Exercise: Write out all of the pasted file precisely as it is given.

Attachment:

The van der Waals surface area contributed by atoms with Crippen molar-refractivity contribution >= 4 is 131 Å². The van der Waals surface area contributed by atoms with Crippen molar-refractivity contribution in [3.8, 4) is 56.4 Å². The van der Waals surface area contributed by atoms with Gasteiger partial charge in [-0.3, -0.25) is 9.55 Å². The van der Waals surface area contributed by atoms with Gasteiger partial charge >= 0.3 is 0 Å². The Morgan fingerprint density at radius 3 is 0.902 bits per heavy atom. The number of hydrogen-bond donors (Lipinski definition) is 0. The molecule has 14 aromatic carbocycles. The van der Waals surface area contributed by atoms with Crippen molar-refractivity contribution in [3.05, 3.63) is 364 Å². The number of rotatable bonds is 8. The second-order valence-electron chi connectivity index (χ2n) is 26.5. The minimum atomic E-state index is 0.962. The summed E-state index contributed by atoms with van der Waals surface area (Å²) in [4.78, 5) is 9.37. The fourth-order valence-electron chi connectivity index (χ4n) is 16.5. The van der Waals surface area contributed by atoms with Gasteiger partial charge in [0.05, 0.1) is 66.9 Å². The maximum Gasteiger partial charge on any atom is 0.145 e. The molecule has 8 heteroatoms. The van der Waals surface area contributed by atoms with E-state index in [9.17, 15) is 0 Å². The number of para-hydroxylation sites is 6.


The van der Waals surface area contributed by atoms with Crippen molar-refractivity contribution >= 4 is 131 Å². The van der Waals surface area contributed by atoms with Crippen molar-refractivity contribution in [3.8, 4) is 56.4 Å². The van der Waals surface area contributed by atoms with Gasteiger partial charge in [-0.3, -0.25) is 9.55 Å². The van der Waals surface area contributed by atoms with Gasteiger partial charge >= 0.3 is 0 Å². The Morgan fingerprint density at radius 3 is 0.902 bits per heavy atom. The number of hydrogen-bond donors (Lipinski definition) is 0. The molecule has 14 aromatic carbocycles. The van der Waals surface area contributed by atoms with Crippen molar-refractivity contribution in [3.05, 3.63) is 364 Å². The number of rotatable bonds is 8. The second-order valence-electron chi connectivity index (χ2n) is 26.5. The minimum atomic E-state index is 0.962. The summed E-state index contributed by atoms with van der Waals surface area (Å²) in [4.78, 5) is 9.37. The fourth-order valence-electron chi connectivity index (χ4n) is 16.5. The van der Waals surface area contributed by atoms with Gasteiger partial charge in [0.05, 0.1) is 66.9 Å². The maximum Gasteiger partial charge on any atom is 0.145 e. The molecule has 8 heteroatoms. The van der Waals surface area contributed by atoms with E-state index in [9.17, 15) is 0 Å². The number of para-hydroxylation sites is 6.